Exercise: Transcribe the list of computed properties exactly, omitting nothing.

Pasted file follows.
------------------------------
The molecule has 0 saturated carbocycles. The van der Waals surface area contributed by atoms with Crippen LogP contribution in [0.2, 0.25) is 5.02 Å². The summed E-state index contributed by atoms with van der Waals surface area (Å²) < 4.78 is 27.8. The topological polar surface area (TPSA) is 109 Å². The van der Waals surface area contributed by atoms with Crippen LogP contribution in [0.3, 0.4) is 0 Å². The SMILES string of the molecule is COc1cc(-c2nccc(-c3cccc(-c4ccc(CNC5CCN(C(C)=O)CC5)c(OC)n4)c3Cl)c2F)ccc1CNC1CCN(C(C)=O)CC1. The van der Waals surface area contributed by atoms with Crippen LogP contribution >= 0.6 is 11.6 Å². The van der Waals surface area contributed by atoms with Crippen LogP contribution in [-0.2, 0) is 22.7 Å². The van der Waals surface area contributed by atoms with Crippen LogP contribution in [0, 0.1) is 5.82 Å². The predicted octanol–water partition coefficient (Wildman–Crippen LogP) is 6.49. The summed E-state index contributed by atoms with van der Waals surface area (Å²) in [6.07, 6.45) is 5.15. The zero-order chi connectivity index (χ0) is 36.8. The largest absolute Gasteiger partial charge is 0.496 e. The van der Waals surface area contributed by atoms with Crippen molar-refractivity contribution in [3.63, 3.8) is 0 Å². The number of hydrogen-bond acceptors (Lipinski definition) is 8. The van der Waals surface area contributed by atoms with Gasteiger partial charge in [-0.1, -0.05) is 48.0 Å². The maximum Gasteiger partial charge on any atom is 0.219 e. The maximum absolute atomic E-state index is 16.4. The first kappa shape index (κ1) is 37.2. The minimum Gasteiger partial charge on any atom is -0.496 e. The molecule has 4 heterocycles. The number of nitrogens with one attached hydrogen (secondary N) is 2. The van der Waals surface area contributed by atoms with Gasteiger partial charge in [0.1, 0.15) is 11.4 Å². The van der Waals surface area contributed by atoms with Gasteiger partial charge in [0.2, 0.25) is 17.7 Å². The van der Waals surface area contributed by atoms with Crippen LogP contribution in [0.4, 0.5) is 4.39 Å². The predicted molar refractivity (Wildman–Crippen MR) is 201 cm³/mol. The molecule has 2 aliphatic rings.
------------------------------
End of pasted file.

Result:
The molecule has 0 saturated carbocycles. The van der Waals surface area contributed by atoms with Crippen LogP contribution in [0.2, 0.25) is 5.02 Å². The summed E-state index contributed by atoms with van der Waals surface area (Å²) < 4.78 is 27.8. The topological polar surface area (TPSA) is 109 Å². The van der Waals surface area contributed by atoms with Crippen LogP contribution in [0.3, 0.4) is 0 Å². The SMILES string of the molecule is COc1cc(-c2nccc(-c3cccc(-c4ccc(CNC5CCN(C(C)=O)CC5)c(OC)n4)c3Cl)c2F)ccc1CNC1CCN(C(C)=O)CC1. The van der Waals surface area contributed by atoms with Crippen LogP contribution >= 0.6 is 11.6 Å². The van der Waals surface area contributed by atoms with Crippen LogP contribution in [-0.2, 0) is 22.7 Å². The van der Waals surface area contributed by atoms with Crippen LogP contribution in [0, 0.1) is 5.82 Å². The predicted octanol–water partition coefficient (Wildman–Crippen LogP) is 6.49. The summed E-state index contributed by atoms with van der Waals surface area (Å²) in [6.07, 6.45) is 5.15. The zero-order chi connectivity index (χ0) is 36.8. The largest absolute Gasteiger partial charge is 0.496 e. The van der Waals surface area contributed by atoms with Crippen molar-refractivity contribution in [3.63, 3.8) is 0 Å². The number of hydrogen-bond acceptors (Lipinski definition) is 8. The van der Waals surface area contributed by atoms with Gasteiger partial charge in [-0.1, -0.05) is 48.0 Å². The maximum Gasteiger partial charge on any atom is 0.219 e. The maximum absolute atomic E-state index is 16.4. The first kappa shape index (κ1) is 37.2. The minimum Gasteiger partial charge on any atom is -0.496 e. The molecule has 4 heterocycles. The number of nitrogens with one attached hydrogen (secondary N) is 2. The van der Waals surface area contributed by atoms with Gasteiger partial charge in [0.1, 0.15) is 11.4 Å². The van der Waals surface area contributed by atoms with Gasteiger partial charge in [0.2, 0.25) is 17.7 Å². The van der Waals surface area contributed by atoms with Crippen LogP contribution in [0.4, 0.5) is 4.39 Å². The predicted molar refractivity (Wildman–Crippen MR) is 201 cm³/mol. The molecule has 2 aliphatic rings.